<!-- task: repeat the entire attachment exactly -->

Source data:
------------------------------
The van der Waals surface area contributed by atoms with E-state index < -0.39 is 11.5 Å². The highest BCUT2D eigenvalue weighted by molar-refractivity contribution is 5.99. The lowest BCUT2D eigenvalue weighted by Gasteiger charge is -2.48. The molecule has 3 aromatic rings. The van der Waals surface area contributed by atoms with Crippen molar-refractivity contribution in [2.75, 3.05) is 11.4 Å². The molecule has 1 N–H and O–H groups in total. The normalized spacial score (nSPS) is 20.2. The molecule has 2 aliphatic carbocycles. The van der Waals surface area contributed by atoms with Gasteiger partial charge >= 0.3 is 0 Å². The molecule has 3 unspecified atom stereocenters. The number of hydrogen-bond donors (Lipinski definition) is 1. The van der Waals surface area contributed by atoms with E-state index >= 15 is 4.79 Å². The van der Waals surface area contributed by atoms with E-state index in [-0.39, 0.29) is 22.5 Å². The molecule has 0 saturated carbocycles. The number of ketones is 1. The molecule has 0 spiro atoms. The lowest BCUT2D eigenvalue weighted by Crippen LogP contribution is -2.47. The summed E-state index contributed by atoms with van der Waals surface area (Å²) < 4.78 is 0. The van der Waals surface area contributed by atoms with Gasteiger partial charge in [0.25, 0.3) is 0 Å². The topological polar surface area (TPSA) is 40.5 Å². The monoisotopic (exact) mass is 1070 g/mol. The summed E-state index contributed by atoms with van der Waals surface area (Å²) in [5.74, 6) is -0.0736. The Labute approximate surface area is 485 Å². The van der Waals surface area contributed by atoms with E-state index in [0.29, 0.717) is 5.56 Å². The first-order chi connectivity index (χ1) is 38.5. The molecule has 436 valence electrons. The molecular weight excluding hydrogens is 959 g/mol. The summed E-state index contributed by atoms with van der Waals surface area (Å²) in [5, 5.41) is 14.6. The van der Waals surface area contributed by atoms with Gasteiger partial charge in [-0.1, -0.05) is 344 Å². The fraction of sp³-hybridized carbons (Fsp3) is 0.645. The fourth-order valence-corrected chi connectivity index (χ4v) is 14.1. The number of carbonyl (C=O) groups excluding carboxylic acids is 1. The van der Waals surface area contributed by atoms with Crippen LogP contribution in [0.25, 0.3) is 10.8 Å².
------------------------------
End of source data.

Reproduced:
The van der Waals surface area contributed by atoms with E-state index < -0.39 is 11.5 Å². The highest BCUT2D eigenvalue weighted by molar-refractivity contribution is 5.99. The lowest BCUT2D eigenvalue weighted by Gasteiger charge is -2.48. The molecule has 3 aromatic rings. The van der Waals surface area contributed by atoms with Crippen molar-refractivity contribution in [2.75, 3.05) is 11.4 Å². The molecule has 1 N–H and O–H groups in total. The normalized spacial score (nSPS) is 20.2. The molecule has 2 aliphatic carbocycles. The van der Waals surface area contributed by atoms with Gasteiger partial charge >= 0.3 is 0 Å². The molecule has 3 unspecified atom stereocenters. The number of hydrogen-bond donors (Lipinski definition) is 1. The van der Waals surface area contributed by atoms with E-state index >= 15 is 4.79 Å². The van der Waals surface area contributed by atoms with E-state index in [-0.39, 0.29) is 22.5 Å². The molecule has 0 saturated carbocycles. The number of ketones is 1. The molecule has 0 spiro atoms. The lowest BCUT2D eigenvalue weighted by Crippen LogP contribution is -2.47. The summed E-state index contributed by atoms with van der Waals surface area (Å²) < 4.78 is 0. The van der Waals surface area contributed by atoms with Gasteiger partial charge in [0.25, 0.3) is 0 Å². The topological polar surface area (TPSA) is 40.5 Å². The monoisotopic (exact) mass is 1070 g/mol. The summed E-state index contributed by atoms with van der Waals surface area (Å²) in [5.74, 6) is -0.0736. The Labute approximate surface area is 485 Å². The van der Waals surface area contributed by atoms with E-state index in [0.29, 0.717) is 5.56 Å². The first-order chi connectivity index (χ1) is 38.5. The molecule has 436 valence electrons. The molecular weight excluding hydrogens is 959 g/mol. The summed E-state index contributed by atoms with van der Waals surface area (Å²) in [5, 5.41) is 14.6. The van der Waals surface area contributed by atoms with Gasteiger partial charge in [-0.1, -0.05) is 344 Å². The fraction of sp³-hybridized carbons (Fsp3) is 0.645. The fourth-order valence-corrected chi connectivity index (χ4v) is 14.1. The number of carbonyl (C=O) groups excluding carboxylic acids is 1. The van der Waals surface area contributed by atoms with Crippen LogP contribution in [0.25, 0.3) is 10.8 Å².